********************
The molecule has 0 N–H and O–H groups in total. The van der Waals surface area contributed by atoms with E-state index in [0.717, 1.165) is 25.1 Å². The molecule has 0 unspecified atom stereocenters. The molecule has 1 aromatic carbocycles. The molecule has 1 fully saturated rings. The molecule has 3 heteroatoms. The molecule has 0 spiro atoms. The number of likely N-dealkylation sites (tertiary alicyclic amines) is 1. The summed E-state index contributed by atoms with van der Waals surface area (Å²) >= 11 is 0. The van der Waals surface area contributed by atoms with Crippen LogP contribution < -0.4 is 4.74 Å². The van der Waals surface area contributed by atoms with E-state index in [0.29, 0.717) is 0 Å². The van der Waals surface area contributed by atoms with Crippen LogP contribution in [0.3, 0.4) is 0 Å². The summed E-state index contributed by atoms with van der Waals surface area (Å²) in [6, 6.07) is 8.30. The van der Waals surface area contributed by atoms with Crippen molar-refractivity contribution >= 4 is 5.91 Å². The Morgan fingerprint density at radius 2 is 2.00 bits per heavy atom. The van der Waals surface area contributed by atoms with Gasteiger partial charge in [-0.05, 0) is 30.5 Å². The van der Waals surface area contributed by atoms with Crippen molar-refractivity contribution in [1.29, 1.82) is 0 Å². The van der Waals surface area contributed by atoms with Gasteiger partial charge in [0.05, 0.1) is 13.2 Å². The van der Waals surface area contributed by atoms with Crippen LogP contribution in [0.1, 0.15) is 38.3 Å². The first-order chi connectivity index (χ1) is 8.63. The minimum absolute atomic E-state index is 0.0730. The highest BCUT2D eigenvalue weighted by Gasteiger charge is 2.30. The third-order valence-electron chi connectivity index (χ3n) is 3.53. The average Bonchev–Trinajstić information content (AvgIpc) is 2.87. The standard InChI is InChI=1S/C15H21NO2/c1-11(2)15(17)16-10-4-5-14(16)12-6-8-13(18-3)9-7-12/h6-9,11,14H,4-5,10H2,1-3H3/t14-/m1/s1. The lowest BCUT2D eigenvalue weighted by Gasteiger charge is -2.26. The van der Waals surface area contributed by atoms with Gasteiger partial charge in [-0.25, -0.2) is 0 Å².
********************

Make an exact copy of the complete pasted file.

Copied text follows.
The molecule has 0 N–H and O–H groups in total. The van der Waals surface area contributed by atoms with E-state index in [0.717, 1.165) is 25.1 Å². The molecule has 0 unspecified atom stereocenters. The molecule has 1 aromatic carbocycles. The molecule has 1 fully saturated rings. The molecule has 3 heteroatoms. The molecule has 0 spiro atoms. The number of likely N-dealkylation sites (tertiary alicyclic amines) is 1. The summed E-state index contributed by atoms with van der Waals surface area (Å²) >= 11 is 0. The van der Waals surface area contributed by atoms with Crippen LogP contribution < -0.4 is 4.74 Å². The van der Waals surface area contributed by atoms with E-state index in [0.29, 0.717) is 0 Å². The van der Waals surface area contributed by atoms with Crippen LogP contribution in [0.3, 0.4) is 0 Å². The summed E-state index contributed by atoms with van der Waals surface area (Å²) in [6, 6.07) is 8.30. The van der Waals surface area contributed by atoms with Crippen molar-refractivity contribution >= 4 is 5.91 Å². The Morgan fingerprint density at radius 2 is 2.00 bits per heavy atom. The van der Waals surface area contributed by atoms with Gasteiger partial charge in [-0.05, 0) is 30.5 Å². The van der Waals surface area contributed by atoms with Crippen molar-refractivity contribution in [1.29, 1.82) is 0 Å². The van der Waals surface area contributed by atoms with Gasteiger partial charge in [0.05, 0.1) is 13.2 Å². The van der Waals surface area contributed by atoms with Crippen LogP contribution in [0.1, 0.15) is 38.3 Å². The first-order chi connectivity index (χ1) is 8.63. The minimum absolute atomic E-state index is 0.0730. The highest BCUT2D eigenvalue weighted by Gasteiger charge is 2.30. The third-order valence-electron chi connectivity index (χ3n) is 3.53. The average Bonchev–Trinajstić information content (AvgIpc) is 2.87. The standard InChI is InChI=1S/C15H21NO2/c1-11(2)15(17)16-10-4-5-14(16)12-6-8-13(18-3)9-7-12/h6-9,11,14H,4-5,10H2,1-3H3/t14-/m1/s1. The lowest BCUT2D eigenvalue weighted by Gasteiger charge is -2.26. The van der Waals surface area contributed by atoms with Gasteiger partial charge in [-0.25, -0.2) is 0 Å².